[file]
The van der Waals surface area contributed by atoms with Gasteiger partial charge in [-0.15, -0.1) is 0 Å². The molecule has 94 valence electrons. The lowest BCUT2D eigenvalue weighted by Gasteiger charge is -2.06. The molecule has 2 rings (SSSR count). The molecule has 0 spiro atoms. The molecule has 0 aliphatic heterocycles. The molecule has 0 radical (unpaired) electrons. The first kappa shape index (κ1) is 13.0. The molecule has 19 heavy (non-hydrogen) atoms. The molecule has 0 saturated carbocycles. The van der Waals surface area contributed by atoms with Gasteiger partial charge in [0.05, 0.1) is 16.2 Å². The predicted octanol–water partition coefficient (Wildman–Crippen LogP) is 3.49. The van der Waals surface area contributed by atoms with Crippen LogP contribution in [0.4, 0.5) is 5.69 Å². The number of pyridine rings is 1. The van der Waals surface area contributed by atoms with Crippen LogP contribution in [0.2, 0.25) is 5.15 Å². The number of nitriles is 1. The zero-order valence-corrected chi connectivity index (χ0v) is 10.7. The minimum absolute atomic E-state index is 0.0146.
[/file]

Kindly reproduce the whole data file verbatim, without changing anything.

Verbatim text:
The van der Waals surface area contributed by atoms with Gasteiger partial charge in [-0.15, -0.1) is 0 Å². The molecule has 94 valence electrons. The lowest BCUT2D eigenvalue weighted by Gasteiger charge is -2.06. The molecule has 2 rings (SSSR count). The molecule has 0 spiro atoms. The molecule has 0 aliphatic heterocycles. The molecule has 0 radical (unpaired) electrons. The first kappa shape index (κ1) is 13.0. The molecule has 19 heavy (non-hydrogen) atoms. The molecule has 0 saturated carbocycles. The van der Waals surface area contributed by atoms with Gasteiger partial charge in [0.05, 0.1) is 16.2 Å². The predicted octanol–water partition coefficient (Wildman–Crippen LogP) is 3.49. The van der Waals surface area contributed by atoms with Crippen LogP contribution in [0.4, 0.5) is 5.69 Å². The number of pyridine rings is 1. The van der Waals surface area contributed by atoms with Crippen LogP contribution in [0.2, 0.25) is 5.15 Å². The number of nitriles is 1. The zero-order valence-corrected chi connectivity index (χ0v) is 10.7. The minimum absolute atomic E-state index is 0.0146.